Study Says Mississippi’s Proficiency Bar is Set Above Grade Level

Get this: if your third grader is reading at a seventh-grade level, Mississippi does not consider her to be “advanced.” She won’t hit the advanced mark unless she reads at the nationally-normed 8.1 grade level, according to the cut scores set for Mississippi’s 2015 state test.

To be considered proficient, your third grader had to perform at the reading level expected of an end-of-year fourth grader. That was the finding of a study conducted by Renaissance Learning, Inc., national experts in reading and math benchmarking and assessment. A separate study* indicates that, in some grades, the cut scores for proficiency required students to have mastered skills taught at least two grade levels up.

In other words, a student who has mastered what our state standards require at a given grade level is not considered proficient on Mississippi’s accountability rating system. Your child’s school is rated accordingly.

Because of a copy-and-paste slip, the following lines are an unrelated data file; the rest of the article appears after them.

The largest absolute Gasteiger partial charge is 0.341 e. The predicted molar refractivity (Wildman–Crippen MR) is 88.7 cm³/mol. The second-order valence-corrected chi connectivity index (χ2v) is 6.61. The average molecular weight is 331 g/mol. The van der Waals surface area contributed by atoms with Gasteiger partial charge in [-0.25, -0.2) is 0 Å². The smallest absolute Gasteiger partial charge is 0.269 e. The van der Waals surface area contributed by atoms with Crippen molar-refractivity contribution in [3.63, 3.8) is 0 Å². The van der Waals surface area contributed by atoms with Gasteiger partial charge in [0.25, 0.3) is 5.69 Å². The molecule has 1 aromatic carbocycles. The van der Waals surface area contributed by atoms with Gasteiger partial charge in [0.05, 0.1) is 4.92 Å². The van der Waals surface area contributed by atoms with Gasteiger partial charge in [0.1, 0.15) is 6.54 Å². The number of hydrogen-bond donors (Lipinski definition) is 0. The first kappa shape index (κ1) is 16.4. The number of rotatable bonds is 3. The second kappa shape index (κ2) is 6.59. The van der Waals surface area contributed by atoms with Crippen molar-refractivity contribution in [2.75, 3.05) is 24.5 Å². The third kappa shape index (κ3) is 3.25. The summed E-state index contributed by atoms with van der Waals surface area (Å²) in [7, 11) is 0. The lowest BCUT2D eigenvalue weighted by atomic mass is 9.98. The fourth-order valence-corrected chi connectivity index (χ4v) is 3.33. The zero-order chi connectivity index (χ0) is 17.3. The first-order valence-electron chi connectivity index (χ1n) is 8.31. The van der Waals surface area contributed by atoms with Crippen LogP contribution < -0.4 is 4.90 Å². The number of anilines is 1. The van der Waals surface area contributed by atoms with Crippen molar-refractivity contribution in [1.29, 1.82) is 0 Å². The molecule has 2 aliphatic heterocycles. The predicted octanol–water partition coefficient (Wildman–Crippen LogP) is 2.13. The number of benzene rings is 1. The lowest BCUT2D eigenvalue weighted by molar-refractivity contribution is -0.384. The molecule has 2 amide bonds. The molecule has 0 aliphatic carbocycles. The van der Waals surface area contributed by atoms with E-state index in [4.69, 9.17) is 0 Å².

Psychometricians at Renaissance Learning tell us that only 31 percent of students nationwide would likely be considered proficient in third-grade reading according to Mississippi’s 2015 standards and accountability system.

The 2015 cut scores were set by the PARCC consortium, and Mississippi students no longer take the PARCC assessment. But state superintendent Dr. Carey Wright has said that the proficiency cut scores for 2016 ratings are set at a level similar to those for 2015. If so, our students are still being asked to perform well above grade level to be considered proficient.

How can we weigh in?

The Mississippi Board of Education will meet this Thursday to review and vote on adoption of school districts’ 2016 test scores and proficiency rates, based on these cut scores. You can find contact information for board members here.

We applaud the rigorous standards set for Mississippi students and teachers in the College and Career Readiness Standards. We also believe assessments should measure what the standards require and that proficiency cut scores should acknowledge students’ mastery of grade-level content and skills. Tests and proficiency measures should be reasonable and fair.

Thank you for your unending support of Mississippi public school students and teachers!

*This Renaissance Learning study identifies the STAR reading and math cut scores that align with the requirements of the Common Core State Standards at each grade level. The Common Core State Standards are nearly identical to Mississippi’s College and Career Readiness Standards.

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